Half of hospitalised Covid patients develop at least one other serious health complication, a study by Sage scientists and Prof Jonathan Van Tam, the Deputy Chief Medical Officer, has found.
Data from the study, which has been running since March last year, has been shared with the Government throughout the pandemic.
The findings – published in The Lancet on Thursday – include information on more than 70,000 patients who were admitted to hospital in the UK during the first wave, before vaccines were available.
A majority of the patients would have had to fend off Covid without treatments, as dexamethasone, the first and most effective Covid drug, was not found to work until last June.
Half of the patients (36,367 of 73,197) in the study developed a further health complication while battling Covid. Kidney injury was the most common (24.3 per cent), followed by lung problems (18.4 per cent) and heart complications (12.3 per cent).
Those with complications were nearly twice as likely to die and seven times more likely to need intensive care when compared to people without them, the study found.
Data came from more than 300 hospitals in the UK and found that men and over-60s were the most likely to develop complications.
Course of major symptoms and outcomes from illness onset in patients hospitalised with COVID-19
However, the study authors said problems were also commonplace in younger, previously healthy adults.
The findings showed that 27 per cent of 19 to 29-year-olds and 37 per cent of 30 to 39-year-olds experienced a complication. These figures rise to 54 per cent of 60 to 69-year-olds and to 52 per cent for people in their 80s.
One in eight (13 per cent) of the youngest group, aged 19 to 29, suffered acute complications which meant they were unable to look after themselves after being discharged.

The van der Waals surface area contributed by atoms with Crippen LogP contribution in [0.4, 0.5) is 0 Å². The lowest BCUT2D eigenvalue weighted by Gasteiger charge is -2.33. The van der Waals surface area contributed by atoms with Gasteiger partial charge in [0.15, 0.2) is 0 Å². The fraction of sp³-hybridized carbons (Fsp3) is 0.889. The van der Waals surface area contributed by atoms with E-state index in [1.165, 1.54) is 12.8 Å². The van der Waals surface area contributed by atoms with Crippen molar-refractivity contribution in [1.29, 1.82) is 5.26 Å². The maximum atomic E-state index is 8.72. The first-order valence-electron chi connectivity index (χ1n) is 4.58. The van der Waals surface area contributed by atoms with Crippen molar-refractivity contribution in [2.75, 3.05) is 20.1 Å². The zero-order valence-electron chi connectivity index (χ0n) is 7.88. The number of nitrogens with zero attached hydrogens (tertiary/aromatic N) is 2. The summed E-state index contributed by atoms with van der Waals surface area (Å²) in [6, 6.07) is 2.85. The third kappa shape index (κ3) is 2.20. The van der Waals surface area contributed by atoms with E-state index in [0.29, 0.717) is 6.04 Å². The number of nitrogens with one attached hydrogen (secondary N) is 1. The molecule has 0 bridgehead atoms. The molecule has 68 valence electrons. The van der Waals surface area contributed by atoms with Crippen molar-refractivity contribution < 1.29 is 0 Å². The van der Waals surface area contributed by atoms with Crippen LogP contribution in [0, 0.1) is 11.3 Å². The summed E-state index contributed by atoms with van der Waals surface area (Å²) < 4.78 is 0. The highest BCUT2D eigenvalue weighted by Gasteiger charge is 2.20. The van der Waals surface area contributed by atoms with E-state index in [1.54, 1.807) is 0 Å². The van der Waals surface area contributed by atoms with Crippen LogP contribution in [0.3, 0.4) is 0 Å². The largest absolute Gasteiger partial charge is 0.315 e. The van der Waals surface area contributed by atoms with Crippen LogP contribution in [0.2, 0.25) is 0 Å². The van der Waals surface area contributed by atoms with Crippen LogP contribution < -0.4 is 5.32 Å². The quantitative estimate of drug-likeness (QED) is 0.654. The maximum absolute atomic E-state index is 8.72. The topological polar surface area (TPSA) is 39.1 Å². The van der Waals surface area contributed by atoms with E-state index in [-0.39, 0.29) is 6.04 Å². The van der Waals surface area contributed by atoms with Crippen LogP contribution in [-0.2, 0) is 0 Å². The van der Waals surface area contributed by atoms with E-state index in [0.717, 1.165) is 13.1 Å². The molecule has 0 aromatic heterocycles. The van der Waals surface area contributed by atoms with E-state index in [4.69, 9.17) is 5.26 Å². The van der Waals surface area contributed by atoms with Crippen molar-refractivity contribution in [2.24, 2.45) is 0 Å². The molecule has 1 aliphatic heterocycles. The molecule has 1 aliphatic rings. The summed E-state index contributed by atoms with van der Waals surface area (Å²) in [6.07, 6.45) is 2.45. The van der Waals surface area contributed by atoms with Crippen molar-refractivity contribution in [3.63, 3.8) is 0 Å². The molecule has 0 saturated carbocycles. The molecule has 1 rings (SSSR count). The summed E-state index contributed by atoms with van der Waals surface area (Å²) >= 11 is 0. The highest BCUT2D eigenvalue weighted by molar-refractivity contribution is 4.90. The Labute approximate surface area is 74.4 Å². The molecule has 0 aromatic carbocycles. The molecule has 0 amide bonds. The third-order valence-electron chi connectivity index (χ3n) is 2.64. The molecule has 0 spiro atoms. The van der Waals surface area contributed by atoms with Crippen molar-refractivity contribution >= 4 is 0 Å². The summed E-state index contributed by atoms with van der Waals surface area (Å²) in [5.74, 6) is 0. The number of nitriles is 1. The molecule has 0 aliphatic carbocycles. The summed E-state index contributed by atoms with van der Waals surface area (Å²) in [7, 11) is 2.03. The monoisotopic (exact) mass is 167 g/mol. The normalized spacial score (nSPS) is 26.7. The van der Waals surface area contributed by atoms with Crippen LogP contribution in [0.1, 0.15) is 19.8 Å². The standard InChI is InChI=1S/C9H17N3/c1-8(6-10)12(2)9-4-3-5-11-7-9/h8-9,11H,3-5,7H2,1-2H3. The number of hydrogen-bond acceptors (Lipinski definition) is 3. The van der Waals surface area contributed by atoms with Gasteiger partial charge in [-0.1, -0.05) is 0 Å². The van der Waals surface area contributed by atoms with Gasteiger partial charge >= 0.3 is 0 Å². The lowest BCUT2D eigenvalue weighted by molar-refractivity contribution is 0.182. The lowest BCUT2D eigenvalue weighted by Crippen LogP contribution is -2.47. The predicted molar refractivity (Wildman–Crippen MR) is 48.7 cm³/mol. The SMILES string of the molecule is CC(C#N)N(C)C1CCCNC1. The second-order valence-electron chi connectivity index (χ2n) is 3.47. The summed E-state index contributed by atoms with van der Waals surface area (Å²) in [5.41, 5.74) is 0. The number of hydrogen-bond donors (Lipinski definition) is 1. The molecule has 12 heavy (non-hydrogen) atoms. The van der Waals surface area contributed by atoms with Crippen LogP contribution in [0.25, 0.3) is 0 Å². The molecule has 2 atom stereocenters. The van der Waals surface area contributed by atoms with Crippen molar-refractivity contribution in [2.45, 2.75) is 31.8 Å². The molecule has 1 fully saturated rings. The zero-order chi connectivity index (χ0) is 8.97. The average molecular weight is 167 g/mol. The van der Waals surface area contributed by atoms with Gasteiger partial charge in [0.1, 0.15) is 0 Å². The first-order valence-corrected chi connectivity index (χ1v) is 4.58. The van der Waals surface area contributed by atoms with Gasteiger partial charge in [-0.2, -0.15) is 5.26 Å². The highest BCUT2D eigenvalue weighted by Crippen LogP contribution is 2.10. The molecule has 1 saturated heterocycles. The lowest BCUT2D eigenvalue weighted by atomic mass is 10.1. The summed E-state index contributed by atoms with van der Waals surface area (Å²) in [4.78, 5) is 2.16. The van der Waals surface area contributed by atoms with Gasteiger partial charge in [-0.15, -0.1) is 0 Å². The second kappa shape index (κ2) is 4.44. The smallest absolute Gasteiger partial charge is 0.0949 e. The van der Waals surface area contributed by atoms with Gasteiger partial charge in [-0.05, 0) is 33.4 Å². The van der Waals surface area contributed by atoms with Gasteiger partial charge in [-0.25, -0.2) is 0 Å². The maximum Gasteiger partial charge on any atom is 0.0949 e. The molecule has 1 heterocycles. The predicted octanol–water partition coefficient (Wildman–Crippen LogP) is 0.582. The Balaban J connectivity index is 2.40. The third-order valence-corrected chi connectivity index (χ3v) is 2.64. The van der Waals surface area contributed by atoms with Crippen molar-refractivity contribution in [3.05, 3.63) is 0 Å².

Prof Calum Semple, a consultant respiratory paediatrician in Liverpool and a member of Sage, was the chief investigator and joint senior author of the study.
"This work contradicts current narratives that Covid is only dangerous in people with existing comorbidities and the elderly," he said. "I was actually really quite surprised. I was expecting the same relationship that we saw with death, in other words that the complications would be those in the frail and the elderly.
"And I was really quite distraught to see that we were talking about young people, previously fit and well, having complications.
"Sure, young people will not die from this disease, but younger adults will be damaged by this disease and leave a legacy, which for the range of their lives could have a significant impact on what they want to do and how they want to live."
Fatigue was the most common symptom reported as part of individuals’ experience of long Covid
The researchers predict that Covid complications are likely to cause significant challenges for individuals and the health and social care system in the coming years.
Dr Thomas Drake, the study co-author, of the University of Edinburgh, said: "Our study shows it is important to consider not just death from Covid-19 but other complications as well. This should provide policymakers with data to help them make decisions about tackling the pandemic and planning for the future.
"We are still studying the participants in our study to understand the long-term effects of Covid-19 on their health."
Prof Van Tam said: "The ISARIC/CO-CIN study was set up at very short notice in March 2020. Ever since, it has delivered a steady stream of high-quality data to the UK’s Sage committee and the Department for Health and Social Care on patients hospitalised with SARS-CoV-2 infection.
"The project has also produced a series of highly important peer-reviewed science papers which have been heavily cited and are of benefit to scientists worldwide."